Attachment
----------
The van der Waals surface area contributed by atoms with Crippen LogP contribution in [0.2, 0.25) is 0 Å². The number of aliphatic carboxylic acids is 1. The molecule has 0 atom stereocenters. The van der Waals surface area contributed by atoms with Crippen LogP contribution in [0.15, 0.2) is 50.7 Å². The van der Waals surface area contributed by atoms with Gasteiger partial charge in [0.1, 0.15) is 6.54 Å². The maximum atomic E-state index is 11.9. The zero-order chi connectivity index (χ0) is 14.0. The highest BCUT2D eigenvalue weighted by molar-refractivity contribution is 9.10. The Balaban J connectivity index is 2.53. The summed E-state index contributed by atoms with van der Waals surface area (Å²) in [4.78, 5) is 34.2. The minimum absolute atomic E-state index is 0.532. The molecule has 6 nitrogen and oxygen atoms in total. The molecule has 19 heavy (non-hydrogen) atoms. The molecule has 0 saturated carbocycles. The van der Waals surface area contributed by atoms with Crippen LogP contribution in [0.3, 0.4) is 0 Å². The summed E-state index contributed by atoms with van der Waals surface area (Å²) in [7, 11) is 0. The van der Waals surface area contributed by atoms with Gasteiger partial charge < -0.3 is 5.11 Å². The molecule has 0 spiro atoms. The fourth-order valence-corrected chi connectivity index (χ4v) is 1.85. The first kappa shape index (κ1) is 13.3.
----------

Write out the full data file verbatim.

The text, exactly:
The van der Waals surface area contributed by atoms with Crippen LogP contribution in [0.2, 0.25) is 0 Å². The number of aliphatic carboxylic acids is 1. The molecule has 0 atom stereocenters. The van der Waals surface area contributed by atoms with Crippen LogP contribution in [0.15, 0.2) is 50.7 Å². The van der Waals surface area contributed by atoms with Gasteiger partial charge in [0.1, 0.15) is 6.54 Å². The maximum atomic E-state index is 11.9. The zero-order chi connectivity index (χ0) is 14.0. The highest BCUT2D eigenvalue weighted by molar-refractivity contribution is 9.10. The Balaban J connectivity index is 2.53. The summed E-state index contributed by atoms with van der Waals surface area (Å²) in [4.78, 5) is 34.2. The minimum absolute atomic E-state index is 0.532. The molecule has 6 nitrogen and oxygen atoms in total. The molecule has 19 heavy (non-hydrogen) atoms. The molecule has 0 saturated carbocycles. The van der Waals surface area contributed by atoms with Crippen LogP contribution in [0.3, 0.4) is 0 Å². The summed E-state index contributed by atoms with van der Waals surface area (Å²) in [7, 11) is 0. The van der Waals surface area contributed by atoms with Gasteiger partial charge < -0.3 is 5.11 Å². The molecule has 0 spiro atoms. The fourth-order valence-corrected chi connectivity index (χ4v) is 1.85. The first kappa shape index (κ1) is 13.3.